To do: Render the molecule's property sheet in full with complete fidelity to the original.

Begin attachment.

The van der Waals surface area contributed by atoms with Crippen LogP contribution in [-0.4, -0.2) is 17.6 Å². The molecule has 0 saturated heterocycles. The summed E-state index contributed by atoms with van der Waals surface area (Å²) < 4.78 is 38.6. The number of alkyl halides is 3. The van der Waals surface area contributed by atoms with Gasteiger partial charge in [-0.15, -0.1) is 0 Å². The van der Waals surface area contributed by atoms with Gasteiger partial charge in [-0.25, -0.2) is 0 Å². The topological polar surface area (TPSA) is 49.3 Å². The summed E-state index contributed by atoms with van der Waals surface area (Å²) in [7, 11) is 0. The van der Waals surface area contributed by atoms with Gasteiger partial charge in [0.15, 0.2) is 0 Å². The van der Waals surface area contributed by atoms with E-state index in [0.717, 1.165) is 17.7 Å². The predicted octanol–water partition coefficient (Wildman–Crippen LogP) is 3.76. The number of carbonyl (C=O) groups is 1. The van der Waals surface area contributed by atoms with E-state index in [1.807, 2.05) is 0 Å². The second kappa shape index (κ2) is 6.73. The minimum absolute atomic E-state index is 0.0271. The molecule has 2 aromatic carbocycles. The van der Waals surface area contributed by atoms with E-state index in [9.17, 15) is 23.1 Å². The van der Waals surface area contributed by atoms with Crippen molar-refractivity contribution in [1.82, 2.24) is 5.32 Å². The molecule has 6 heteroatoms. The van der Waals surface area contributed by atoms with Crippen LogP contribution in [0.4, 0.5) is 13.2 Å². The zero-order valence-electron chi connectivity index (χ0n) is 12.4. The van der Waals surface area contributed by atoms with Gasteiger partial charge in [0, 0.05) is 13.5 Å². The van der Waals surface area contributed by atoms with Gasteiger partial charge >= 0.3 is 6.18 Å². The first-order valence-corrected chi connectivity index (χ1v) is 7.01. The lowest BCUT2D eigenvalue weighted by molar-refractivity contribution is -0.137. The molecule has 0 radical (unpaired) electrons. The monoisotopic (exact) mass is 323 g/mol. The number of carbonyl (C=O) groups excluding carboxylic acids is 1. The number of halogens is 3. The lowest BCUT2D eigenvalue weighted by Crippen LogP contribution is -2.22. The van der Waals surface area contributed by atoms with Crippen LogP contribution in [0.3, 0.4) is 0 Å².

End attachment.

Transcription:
The van der Waals surface area contributed by atoms with Crippen LogP contribution in [-0.4, -0.2) is 17.6 Å². The molecule has 0 saturated heterocycles. The summed E-state index contributed by atoms with van der Waals surface area (Å²) < 4.78 is 38.6. The number of alkyl halides is 3. The van der Waals surface area contributed by atoms with Gasteiger partial charge in [-0.15, -0.1) is 0 Å². The van der Waals surface area contributed by atoms with Gasteiger partial charge in [-0.25, -0.2) is 0 Å². The topological polar surface area (TPSA) is 49.3 Å². The summed E-state index contributed by atoms with van der Waals surface area (Å²) in [7, 11) is 0. The van der Waals surface area contributed by atoms with Gasteiger partial charge in [0.15, 0.2) is 0 Å². The van der Waals surface area contributed by atoms with E-state index in [0.717, 1.165) is 17.7 Å². The predicted octanol–water partition coefficient (Wildman–Crippen LogP) is 3.76. The number of carbonyl (C=O) groups is 1. The van der Waals surface area contributed by atoms with E-state index in [1.807, 2.05) is 0 Å². The second kappa shape index (κ2) is 6.73. The minimum absolute atomic E-state index is 0.0271. The molecule has 2 aromatic carbocycles. The van der Waals surface area contributed by atoms with E-state index in [9.17, 15) is 23.1 Å². The van der Waals surface area contributed by atoms with Crippen molar-refractivity contribution in [1.82, 2.24) is 5.32 Å². The molecule has 6 heteroatoms. The van der Waals surface area contributed by atoms with Crippen LogP contribution in [0.4, 0.5) is 13.2 Å². The zero-order valence-electron chi connectivity index (χ0n) is 12.4. The van der Waals surface area contributed by atoms with Gasteiger partial charge in [0, 0.05) is 13.5 Å². The van der Waals surface area contributed by atoms with Gasteiger partial charge >= 0.3 is 6.18 Å². The first-order valence-corrected chi connectivity index (χ1v) is 7.01. The lowest BCUT2D eigenvalue weighted by molar-refractivity contribution is -0.137. The molecule has 0 radical (unpaired) electrons. The monoisotopic (exact) mass is 323 g/mol. The number of carbonyl (C=O) groups excluding carboxylic acids is 1. The number of halogens is 3. The lowest BCUT2D eigenvalue weighted by Crippen LogP contribution is -2.22. The van der Waals surface area contributed by atoms with Crippen LogP contribution in [0.3, 0.4) is 0 Å².